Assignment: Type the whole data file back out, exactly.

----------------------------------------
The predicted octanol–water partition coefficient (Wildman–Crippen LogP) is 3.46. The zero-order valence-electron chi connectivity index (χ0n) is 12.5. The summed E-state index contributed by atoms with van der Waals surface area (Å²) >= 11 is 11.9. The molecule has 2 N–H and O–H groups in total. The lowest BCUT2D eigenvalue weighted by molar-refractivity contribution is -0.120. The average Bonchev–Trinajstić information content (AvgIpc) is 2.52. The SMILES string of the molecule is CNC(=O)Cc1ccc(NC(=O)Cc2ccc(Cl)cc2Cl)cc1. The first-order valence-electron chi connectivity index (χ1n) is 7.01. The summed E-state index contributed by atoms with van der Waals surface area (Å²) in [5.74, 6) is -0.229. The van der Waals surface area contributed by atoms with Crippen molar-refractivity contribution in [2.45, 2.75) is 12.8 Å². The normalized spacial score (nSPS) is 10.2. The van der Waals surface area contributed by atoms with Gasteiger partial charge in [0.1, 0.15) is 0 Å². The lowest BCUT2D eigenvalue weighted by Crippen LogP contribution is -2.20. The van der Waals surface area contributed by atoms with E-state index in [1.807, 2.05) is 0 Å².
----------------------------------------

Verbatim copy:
The predicted octanol–water partition coefficient (Wildman–Crippen LogP) is 3.46. The zero-order valence-electron chi connectivity index (χ0n) is 12.5. The summed E-state index contributed by atoms with van der Waals surface area (Å²) >= 11 is 11.9. The molecule has 2 N–H and O–H groups in total. The lowest BCUT2D eigenvalue weighted by molar-refractivity contribution is -0.120. The average Bonchev–Trinajstić information content (AvgIpc) is 2.52. The SMILES string of the molecule is CNC(=O)Cc1ccc(NC(=O)Cc2ccc(Cl)cc2Cl)cc1. The first-order valence-electron chi connectivity index (χ1n) is 7.01. The summed E-state index contributed by atoms with van der Waals surface area (Å²) in [5.74, 6) is -0.229. The van der Waals surface area contributed by atoms with Crippen molar-refractivity contribution in [2.45, 2.75) is 12.8 Å². The normalized spacial score (nSPS) is 10.2. The van der Waals surface area contributed by atoms with Gasteiger partial charge in [0.1, 0.15) is 0 Å². The lowest BCUT2D eigenvalue weighted by Crippen LogP contribution is -2.20. The van der Waals surface area contributed by atoms with E-state index in [1.807, 2.05) is 0 Å².